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            Acute renal failure in intensive care units--Causes, outcome, and prognostic factors of hospital mortality

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              Current Status of Renal Replacement Therapy for Acute Renal Failure

              Although the management of acute renal failure (ARF) constitutes a major component of the activities of practicing nephrologists, minimal information is available on the dialysis techniques utilized to treat ARF in the USA. It is evident from several recent publications that there are wide variations in the dialytic and nondialytic management of ARF. In order to obtain a better understanding of the current practice for dialytic management of ARF, the National Kidney Foundation (NKF) Council on Dialysis commissioned a survey of NKF members. This article describes the results of this survey and provides a snapshot of the current management practices for ARF. It is our hope that this information will provide a baseline for further research in this area.
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                Author and article information

                Journal
                AJN
                Am J Nephrol
                10.1159/issn.0250-8095
                American Journal of Nephrology
                S. Karger AG
                0250-8095
                1421-9670
                2002
                February 2002
                28 March 2002
                : 22
                : 1
                : 29-34
                Affiliations
                Division of Nephrology, Humber River Regional Hospital, University of Toronto, Ont., Canada
                Article
                46671 Am J Nephrol 2002;22:29–34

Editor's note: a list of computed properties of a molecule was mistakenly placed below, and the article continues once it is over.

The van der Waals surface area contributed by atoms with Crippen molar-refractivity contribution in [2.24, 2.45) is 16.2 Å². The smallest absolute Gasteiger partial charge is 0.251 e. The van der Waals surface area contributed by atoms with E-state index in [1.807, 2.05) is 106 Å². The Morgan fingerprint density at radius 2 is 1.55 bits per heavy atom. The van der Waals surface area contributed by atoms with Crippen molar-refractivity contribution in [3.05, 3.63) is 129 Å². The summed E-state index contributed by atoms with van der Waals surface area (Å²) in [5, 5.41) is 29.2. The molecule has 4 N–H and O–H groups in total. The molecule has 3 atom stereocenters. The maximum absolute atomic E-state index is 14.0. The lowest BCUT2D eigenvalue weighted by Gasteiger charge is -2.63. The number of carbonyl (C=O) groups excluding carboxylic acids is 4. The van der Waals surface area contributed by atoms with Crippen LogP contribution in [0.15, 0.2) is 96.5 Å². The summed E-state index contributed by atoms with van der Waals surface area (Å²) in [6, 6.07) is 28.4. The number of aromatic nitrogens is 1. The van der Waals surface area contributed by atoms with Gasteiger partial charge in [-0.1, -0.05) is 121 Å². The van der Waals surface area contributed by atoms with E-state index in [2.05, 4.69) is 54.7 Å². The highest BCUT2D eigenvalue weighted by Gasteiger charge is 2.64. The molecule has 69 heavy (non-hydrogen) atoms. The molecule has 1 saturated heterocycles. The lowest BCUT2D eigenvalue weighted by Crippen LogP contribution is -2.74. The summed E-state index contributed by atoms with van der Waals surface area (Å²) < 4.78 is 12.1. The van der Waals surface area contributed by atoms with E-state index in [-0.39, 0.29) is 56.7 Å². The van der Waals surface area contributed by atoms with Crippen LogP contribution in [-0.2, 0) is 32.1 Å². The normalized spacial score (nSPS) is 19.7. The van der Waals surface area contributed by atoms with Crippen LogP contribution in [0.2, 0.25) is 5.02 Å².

10.1159/000046671
                11919400
                © 2002 S. Karger AG, Basel

                Copyright: All rights reserved. No part of this publication may be translated into other languages, reproduced or utilized in any form or by any means, electronic or mechanical, including photocopying, recording, microcopying, or by any information storage and retrieval system, without permission in writing from the publisher. Drug Dosage: The authors and the publisher have exerted every effort to ensure that drug selection and dosage set forth in this text are in accord with current recommendations and practice at the time of publication. However, in view of ongoing research, changes in government regulations, and the constant flow of information relating to drug therapy and drug reactions, the reader is urged to check the package insert for each drug for any changes in indications and dosage and for added warnings and precautions. This is particularly important when the recommended agent is a new and/or infrequently employed drug. Disclaimer: The statements, opinions and data contained in this publication are solely those of the individual authors and contributors and not of the publishers and the editor(s). The appearance of advertisements or/and product references in the publication is not a warranty, endorsement, or approval of the products or services advertised or of their effectiveness, quality or safety. The publisher and the editor(s) disclaim responsibility for any injury to persons or property resulting from any ideas, methods, instructions or products referred to in the content or advertisements.

                Page count
                Figures: 3, References: 20, Pages: 6
                Product
                Self URI (application/pdf): https://www.karger.com/Article/Pdf/46671
                Categories
                Clinical Study